A major limiting factor in biological research is the challenge of quickly and accurately identifying specific proteins in a single cell. The workhorse single-cell tool, flow cytometry, suffers from limited performance, while the highly-specific Western blot has not been able to measure proteins in a single cell.
Using microfluidic design and commonly-available materials, members of bioengineering professors Dave Schaffer and Amy Herr’s labs have introduced a new tool that allows the highly specific measurements made with Western blots to be applied to single cells. Their approach advances microarray-like formats to include tiny electrophoretic separations to sort proteins by size, followed by the standard antibody-based detection. The single-cell Western (scWestern) detects as many as eleven protein targets in one cell. The tool can assay about 2,000 individual cell in under four hours.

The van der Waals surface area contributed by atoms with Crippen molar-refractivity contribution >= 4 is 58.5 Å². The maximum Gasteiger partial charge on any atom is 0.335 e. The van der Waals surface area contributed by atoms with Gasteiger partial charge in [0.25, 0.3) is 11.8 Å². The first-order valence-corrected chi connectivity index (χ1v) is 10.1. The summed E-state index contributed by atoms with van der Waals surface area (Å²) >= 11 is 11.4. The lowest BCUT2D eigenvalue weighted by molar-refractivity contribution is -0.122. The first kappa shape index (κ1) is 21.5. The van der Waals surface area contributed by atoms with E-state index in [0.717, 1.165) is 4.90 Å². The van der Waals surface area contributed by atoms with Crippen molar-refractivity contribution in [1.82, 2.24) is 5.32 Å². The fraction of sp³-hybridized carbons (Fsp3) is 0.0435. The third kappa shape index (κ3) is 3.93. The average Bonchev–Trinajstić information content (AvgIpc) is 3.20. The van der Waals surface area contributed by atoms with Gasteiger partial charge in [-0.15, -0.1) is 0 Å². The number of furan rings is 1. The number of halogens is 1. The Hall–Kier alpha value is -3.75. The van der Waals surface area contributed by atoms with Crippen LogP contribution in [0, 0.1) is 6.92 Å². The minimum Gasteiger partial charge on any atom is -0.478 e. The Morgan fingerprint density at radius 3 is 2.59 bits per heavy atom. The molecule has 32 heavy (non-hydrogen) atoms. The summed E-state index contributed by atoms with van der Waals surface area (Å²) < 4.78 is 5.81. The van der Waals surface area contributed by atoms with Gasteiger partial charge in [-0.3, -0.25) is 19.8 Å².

Having the capability to measure single-cell protein levels with high specificity could change the way we probe protein-mediated signaling within the cell. Identification of fleeting interactions and similar but unique proteins are two major areas where the new measurements could assist. This could be especially useful in understanding stem cell differentiation and differences among rare cell types, like circulating tumor cells.
This research was published online in Nature Methods June 2014, with lead authors Alex Hughes (BioE Phd 2013) and Dawn Spelke (BioE graduate student). In the first week of publication the article was ranked the #1 most emailed and #4 most read.